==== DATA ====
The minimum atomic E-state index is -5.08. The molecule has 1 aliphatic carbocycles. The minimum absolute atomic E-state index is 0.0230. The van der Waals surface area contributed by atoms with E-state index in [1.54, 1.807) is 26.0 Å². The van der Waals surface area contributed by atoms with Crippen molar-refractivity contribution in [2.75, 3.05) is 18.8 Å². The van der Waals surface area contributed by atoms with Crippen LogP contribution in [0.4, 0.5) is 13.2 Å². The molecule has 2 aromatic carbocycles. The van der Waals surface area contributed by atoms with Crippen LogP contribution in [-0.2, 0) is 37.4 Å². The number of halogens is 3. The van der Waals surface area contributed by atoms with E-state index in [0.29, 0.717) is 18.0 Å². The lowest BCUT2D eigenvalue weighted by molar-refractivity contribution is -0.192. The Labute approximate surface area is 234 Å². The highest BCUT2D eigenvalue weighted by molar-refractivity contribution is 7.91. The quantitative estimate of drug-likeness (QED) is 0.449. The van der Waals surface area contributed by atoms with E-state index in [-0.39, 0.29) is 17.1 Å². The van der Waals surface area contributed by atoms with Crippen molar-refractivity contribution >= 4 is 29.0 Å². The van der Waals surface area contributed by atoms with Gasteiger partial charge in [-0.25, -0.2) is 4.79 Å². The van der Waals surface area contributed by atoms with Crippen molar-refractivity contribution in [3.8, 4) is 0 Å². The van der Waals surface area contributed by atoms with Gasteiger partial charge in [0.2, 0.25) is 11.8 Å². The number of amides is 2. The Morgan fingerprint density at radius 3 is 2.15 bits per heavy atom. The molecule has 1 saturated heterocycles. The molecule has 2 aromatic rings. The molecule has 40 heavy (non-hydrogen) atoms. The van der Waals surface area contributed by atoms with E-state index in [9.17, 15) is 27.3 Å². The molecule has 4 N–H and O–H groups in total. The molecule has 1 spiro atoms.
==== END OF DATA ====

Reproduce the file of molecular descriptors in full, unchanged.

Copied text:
The minimum atomic E-state index is -5.08. The molecule has 1 aliphatic carbocycles. The minimum absolute atomic E-state index is 0.0230. The van der Waals surface area contributed by atoms with E-state index in [1.54, 1.807) is 26.0 Å². The van der Waals surface area contributed by atoms with Crippen molar-refractivity contribution in [2.75, 3.05) is 18.8 Å². The van der Waals surface area contributed by atoms with Crippen LogP contribution in [0.4, 0.5) is 13.2 Å². The molecule has 2 aromatic carbocycles. The van der Waals surface area contributed by atoms with Crippen LogP contribution in [-0.2, 0) is 37.4 Å². The number of halogens is 3. The van der Waals surface area contributed by atoms with E-state index in [0.29, 0.717) is 18.0 Å². The lowest BCUT2D eigenvalue weighted by molar-refractivity contribution is -0.192. The Labute approximate surface area is 234 Å². The highest BCUT2D eigenvalue weighted by molar-refractivity contribution is 7.91. The quantitative estimate of drug-likeness (QED) is 0.449. The van der Waals surface area contributed by atoms with E-state index in [-0.39, 0.29) is 17.1 Å². The van der Waals surface area contributed by atoms with Crippen molar-refractivity contribution >= 4 is 29.0 Å². The van der Waals surface area contributed by atoms with Gasteiger partial charge in [-0.25, -0.2) is 4.79 Å². The van der Waals surface area contributed by atoms with Crippen molar-refractivity contribution in [3.8, 4) is 0 Å². The van der Waals surface area contributed by atoms with Gasteiger partial charge in [0.2, 0.25) is 11.8 Å². The number of amides is 2. The Morgan fingerprint density at radius 3 is 2.15 bits per heavy atom. The molecule has 1 saturated heterocycles. The molecule has 2 aromatic rings. The molecule has 40 heavy (non-hydrogen) atoms. The van der Waals surface area contributed by atoms with E-state index in [9.17, 15) is 27.3 Å². The molecule has 4 N–H and O–H groups in total. The molecule has 1 spiro atoms.